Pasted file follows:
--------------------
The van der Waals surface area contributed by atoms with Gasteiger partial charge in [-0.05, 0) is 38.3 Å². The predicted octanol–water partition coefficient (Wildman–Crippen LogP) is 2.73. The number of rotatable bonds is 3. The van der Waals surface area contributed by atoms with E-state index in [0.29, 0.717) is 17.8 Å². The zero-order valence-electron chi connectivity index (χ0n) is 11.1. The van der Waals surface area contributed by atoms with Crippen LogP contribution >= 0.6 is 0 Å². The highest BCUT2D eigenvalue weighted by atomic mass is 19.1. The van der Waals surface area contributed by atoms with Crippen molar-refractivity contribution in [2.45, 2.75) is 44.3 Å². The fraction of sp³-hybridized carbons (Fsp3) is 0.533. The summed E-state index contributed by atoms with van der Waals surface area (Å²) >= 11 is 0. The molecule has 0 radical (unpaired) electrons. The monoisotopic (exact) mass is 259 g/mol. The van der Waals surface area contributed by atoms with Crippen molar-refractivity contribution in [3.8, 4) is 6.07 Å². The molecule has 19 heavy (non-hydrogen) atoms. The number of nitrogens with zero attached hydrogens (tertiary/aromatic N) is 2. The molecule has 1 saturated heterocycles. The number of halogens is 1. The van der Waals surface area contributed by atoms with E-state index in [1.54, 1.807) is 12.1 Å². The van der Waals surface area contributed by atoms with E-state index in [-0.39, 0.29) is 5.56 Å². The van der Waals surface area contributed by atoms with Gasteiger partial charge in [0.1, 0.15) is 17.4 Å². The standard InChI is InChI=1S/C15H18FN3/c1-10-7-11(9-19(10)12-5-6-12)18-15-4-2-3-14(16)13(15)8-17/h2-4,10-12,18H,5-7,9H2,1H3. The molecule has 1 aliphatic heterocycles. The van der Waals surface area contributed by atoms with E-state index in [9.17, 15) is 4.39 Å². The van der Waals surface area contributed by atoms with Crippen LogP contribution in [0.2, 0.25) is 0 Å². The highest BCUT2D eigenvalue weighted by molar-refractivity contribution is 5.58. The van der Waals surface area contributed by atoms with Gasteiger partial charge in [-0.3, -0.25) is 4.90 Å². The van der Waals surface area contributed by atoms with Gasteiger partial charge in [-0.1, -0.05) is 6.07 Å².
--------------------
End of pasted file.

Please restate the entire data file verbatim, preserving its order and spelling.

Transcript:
The van der Waals surface area contributed by atoms with Gasteiger partial charge in [-0.05, 0) is 38.3 Å². The predicted octanol–water partition coefficient (Wildman–Crippen LogP) is 2.73. The number of rotatable bonds is 3. The van der Waals surface area contributed by atoms with E-state index in [0.29, 0.717) is 17.8 Å². The zero-order valence-electron chi connectivity index (χ0n) is 11.1. The van der Waals surface area contributed by atoms with Crippen LogP contribution >= 0.6 is 0 Å². The highest BCUT2D eigenvalue weighted by atomic mass is 19.1. The van der Waals surface area contributed by atoms with Crippen molar-refractivity contribution in [2.45, 2.75) is 44.3 Å². The fraction of sp³-hybridized carbons (Fsp3) is 0.533. The summed E-state index contributed by atoms with van der Waals surface area (Å²) >= 11 is 0. The molecule has 0 radical (unpaired) electrons. The monoisotopic (exact) mass is 259 g/mol. The van der Waals surface area contributed by atoms with Crippen molar-refractivity contribution in [3.8, 4) is 6.07 Å². The molecule has 19 heavy (non-hydrogen) atoms. The number of nitrogens with zero attached hydrogens (tertiary/aromatic N) is 2. The molecule has 1 saturated heterocycles. The number of halogens is 1. The van der Waals surface area contributed by atoms with E-state index in [1.54, 1.807) is 12.1 Å². The van der Waals surface area contributed by atoms with E-state index in [-0.39, 0.29) is 5.56 Å². The van der Waals surface area contributed by atoms with Gasteiger partial charge in [0.1, 0.15) is 17.4 Å². The standard InChI is InChI=1S/C15H18FN3/c1-10-7-11(9-19(10)12-5-6-12)18-15-4-2-3-14(16)13(15)8-17/h2-4,10-12,18H,5-7,9H2,1H3. The molecule has 1 aliphatic heterocycles. The van der Waals surface area contributed by atoms with E-state index in [9.17, 15) is 4.39 Å². The van der Waals surface area contributed by atoms with Crippen LogP contribution in [0.2, 0.25) is 0 Å². The highest BCUT2D eigenvalue weighted by molar-refractivity contribution is 5.58. The van der Waals surface area contributed by atoms with Gasteiger partial charge in [-0.3, -0.25) is 4.90 Å². The van der Waals surface area contributed by atoms with Gasteiger partial charge in [-0.1, -0.05) is 6.07 Å².